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Re: extinction



----- Original Message -----
From: "Simonyi" <huibm012@attglobal.net>
To: <dinosaur@usc.edu>
Sent: Sunday, January 11, 2004 9:44 AM
Subject: extinction

>  The very fine powder form (so called Ir-soot) can produce IrO2 at
> atmospheric pressure and medium high temperature but it isn't found in the
> nature. The common form of Ir can oxidize in pure oxigen atmosphere and
> high temperature and pressure only.

But we are not talking about Ir-soot, not about atmospheric pressure, and
not about medium high temperature. We are talking about an explosion several
orders of magnitude BIGGER than if ALL the world's nuclear weapons at the
height of the Cold War would have exploded on the same spot. Depending on
how you measure, the Chicxulub crater is up to 300 km in diameter.

Thus, we are talking about a fireball, about plasma with one Ir atom in
every, whatever, cubic meter. Certainly some Ir oxides and chlorides will
precipitate out of this plasma when it cools down.

> The so called hydrogen-chloro-iridiumate can produce from
> sodium-chloro-iridiumate what can produce from Ir and NaCl in chlor
> atmosphere at high temperature. This combination isn't in the nature.

But in the fireball that results from a _gigantic_ impact into a shallow
sea.

> And where is potassium nitrate in the atmosphere?

Why in the atmosphere? Nitrate is everywhere else, in seawater, in soils...
*Escherichia coli* in your gut breathes nitrate if it has no more oxygen.

> 3. ACCORDING THE TIME OF IRIDIUM ANOMALY
>
> 3.1. Mr McLean wrote:
> 'New information on this topic can be found in a paper by Zhao et al.
> titled "A possible causal relationship between extinction of
> dinosaurs and K/T iridium enrichment in the Nanxiong Basin, South
> China: evidence from dinosaur eggshells" (Palaeogeography,
> Palaeoclimatology, Palaeoecology, 2002, v. 178, pp. 1-17).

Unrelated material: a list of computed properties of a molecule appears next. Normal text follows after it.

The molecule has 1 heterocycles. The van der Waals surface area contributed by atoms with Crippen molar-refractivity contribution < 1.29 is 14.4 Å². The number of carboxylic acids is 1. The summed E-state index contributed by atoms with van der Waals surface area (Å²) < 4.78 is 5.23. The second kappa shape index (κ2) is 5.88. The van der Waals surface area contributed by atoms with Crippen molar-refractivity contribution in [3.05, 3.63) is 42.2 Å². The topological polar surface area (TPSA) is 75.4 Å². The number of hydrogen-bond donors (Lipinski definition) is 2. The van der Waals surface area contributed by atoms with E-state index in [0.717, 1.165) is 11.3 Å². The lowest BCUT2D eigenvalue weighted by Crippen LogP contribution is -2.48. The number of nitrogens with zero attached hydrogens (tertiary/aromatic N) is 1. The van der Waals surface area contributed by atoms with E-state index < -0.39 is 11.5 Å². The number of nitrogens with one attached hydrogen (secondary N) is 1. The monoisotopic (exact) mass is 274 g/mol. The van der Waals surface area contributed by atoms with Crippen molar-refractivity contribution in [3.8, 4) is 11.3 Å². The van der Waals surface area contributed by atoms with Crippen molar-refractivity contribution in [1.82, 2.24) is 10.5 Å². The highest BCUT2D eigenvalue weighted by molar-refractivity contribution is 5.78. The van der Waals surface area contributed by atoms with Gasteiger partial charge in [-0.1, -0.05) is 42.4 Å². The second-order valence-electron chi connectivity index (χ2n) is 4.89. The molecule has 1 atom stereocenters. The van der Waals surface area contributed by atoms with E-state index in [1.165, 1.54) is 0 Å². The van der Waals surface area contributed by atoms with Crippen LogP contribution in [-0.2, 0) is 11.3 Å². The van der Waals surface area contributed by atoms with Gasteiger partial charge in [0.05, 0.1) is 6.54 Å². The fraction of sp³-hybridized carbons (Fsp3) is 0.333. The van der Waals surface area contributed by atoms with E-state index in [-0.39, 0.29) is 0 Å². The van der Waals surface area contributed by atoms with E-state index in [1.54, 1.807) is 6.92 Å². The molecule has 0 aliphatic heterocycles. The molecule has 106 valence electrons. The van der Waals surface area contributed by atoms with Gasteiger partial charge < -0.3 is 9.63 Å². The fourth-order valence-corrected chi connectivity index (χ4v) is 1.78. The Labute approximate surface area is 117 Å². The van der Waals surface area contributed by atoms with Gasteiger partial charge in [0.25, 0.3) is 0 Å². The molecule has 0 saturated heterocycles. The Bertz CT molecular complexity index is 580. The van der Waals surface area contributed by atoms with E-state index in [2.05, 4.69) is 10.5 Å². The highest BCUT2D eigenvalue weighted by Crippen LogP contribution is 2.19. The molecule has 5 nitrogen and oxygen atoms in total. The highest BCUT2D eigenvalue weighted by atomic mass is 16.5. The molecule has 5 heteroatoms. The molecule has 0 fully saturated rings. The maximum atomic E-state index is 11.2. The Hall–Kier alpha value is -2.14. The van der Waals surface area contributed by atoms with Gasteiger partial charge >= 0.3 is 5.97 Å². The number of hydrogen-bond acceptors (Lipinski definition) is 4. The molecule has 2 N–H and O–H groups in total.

>
> The authors indicate that iridium and other trace element buildup in
> the environment, and consequently in dinosaur tissues, likely caused
> pathological thicknesses in dinosaur eggs, and microstructural
> alterations of the eggshells. Because multiple iridium spikes were
> distributed over a temporally long Cretaceous-Tertiary duration, they
> indicate also that the source of the iridium was likely the Deccan
> Traps volcanism, and not an asteroid impact.'
>
> 3.2. My reaction:
> The large impact didn't leave time for dinosaurs
> to produce these pathological eggs.
>
> According my theory it was enough time to cause this problem.

However, we _have_ the big impact, so we _must expect_ a catastrophic mass
extinction. The impact was there, we cannot ignore it.
        Abnormally thick eggshells occur at any time in any place, and are
not concentrated at the K-T boundary; most importantly, they can result from
all sorts of stress, by no means only from Ir!

> I wrote about "fossils" not only "fossils of dinosaurs" therefore Mr
> Bigelow didn't answer to my question.

OK, then take the acid rain as an explanation. :-)
More important is that the fossils of coccolithophorids and forams _form_
rocks that consist of little else than of the fossils. A cemetery of those
would not look different from any other part of _chalk_ or _sandstone_,
respectively.

> Again, this is generally a problem with fossil frequencies across the
board.
> There must have been more babies dying than adults at all times, not just
> during the K/T event, yet juveniles are rather rare.  There are various
> reasons for this, some are in the archives.'
>
> 5.2. My answer:
> I wrote about so special "cemetery" where can find in same place many of
> young individuals, old ones, healthy ones, sick ones, etc.

Dinosaur fossils are comparatively rare. Cemeteries of that sort (called
bonebeds) more or less exist, but fewer than 10 (I think) are known for the
entire Mesozoic. The impact should have related in the sudden death of lots
of dinosaurs, but their fossils would, if at all, not all be found in the
same place!